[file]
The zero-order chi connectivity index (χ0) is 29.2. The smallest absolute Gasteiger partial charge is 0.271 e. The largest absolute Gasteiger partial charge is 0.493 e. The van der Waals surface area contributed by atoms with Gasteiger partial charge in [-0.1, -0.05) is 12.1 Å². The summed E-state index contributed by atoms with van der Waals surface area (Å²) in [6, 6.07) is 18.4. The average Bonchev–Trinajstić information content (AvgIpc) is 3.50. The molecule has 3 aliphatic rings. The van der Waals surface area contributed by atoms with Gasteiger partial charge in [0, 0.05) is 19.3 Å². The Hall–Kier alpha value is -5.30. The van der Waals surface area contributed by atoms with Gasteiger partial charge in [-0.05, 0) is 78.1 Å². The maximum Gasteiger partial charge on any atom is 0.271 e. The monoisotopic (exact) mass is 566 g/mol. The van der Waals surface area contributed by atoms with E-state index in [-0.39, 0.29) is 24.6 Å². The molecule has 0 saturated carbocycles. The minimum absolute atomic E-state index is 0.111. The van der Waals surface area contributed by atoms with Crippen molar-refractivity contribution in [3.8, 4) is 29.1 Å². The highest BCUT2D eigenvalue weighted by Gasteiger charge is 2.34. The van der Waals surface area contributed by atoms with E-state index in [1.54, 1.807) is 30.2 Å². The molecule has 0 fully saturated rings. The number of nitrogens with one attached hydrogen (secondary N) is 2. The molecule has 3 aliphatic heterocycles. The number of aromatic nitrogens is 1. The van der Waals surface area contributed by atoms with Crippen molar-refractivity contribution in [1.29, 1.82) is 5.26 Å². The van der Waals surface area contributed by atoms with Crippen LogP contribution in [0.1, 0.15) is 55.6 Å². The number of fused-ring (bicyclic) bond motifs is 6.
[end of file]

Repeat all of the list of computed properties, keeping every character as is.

The zero-order chi connectivity index (χ0) is 29.2. The smallest absolute Gasteiger partial charge is 0.271 e. The largest absolute Gasteiger partial charge is 0.493 e. The van der Waals surface area contributed by atoms with Gasteiger partial charge in [-0.1, -0.05) is 12.1 Å². The summed E-state index contributed by atoms with van der Waals surface area (Å²) in [6, 6.07) is 18.4. The average Bonchev–Trinajstić information content (AvgIpc) is 3.50. The molecule has 3 aliphatic rings. The van der Waals surface area contributed by atoms with Gasteiger partial charge in [0, 0.05) is 19.3 Å². The Hall–Kier alpha value is -5.30. The van der Waals surface area contributed by atoms with Gasteiger partial charge in [-0.05, 0) is 78.1 Å². The maximum Gasteiger partial charge on any atom is 0.271 e. The monoisotopic (exact) mass is 566 g/mol. The van der Waals surface area contributed by atoms with E-state index in [-0.39, 0.29) is 24.6 Å². The molecule has 0 saturated carbocycles. The minimum absolute atomic E-state index is 0.111. The van der Waals surface area contributed by atoms with Crippen molar-refractivity contribution in [3.8, 4) is 29.1 Å². The highest BCUT2D eigenvalue weighted by Gasteiger charge is 2.34. The van der Waals surface area contributed by atoms with E-state index in [1.54, 1.807) is 30.2 Å². The molecule has 0 fully saturated rings. The number of nitrogens with one attached hydrogen (secondary N) is 2. The molecule has 3 aliphatic heterocycles. The number of aromatic nitrogens is 1. The van der Waals surface area contributed by atoms with Crippen molar-refractivity contribution in [1.29, 1.82) is 5.26 Å². The van der Waals surface area contributed by atoms with Crippen LogP contribution in [0.1, 0.15) is 55.6 Å². The number of fused-ring (bicyclic) bond motifs is 6.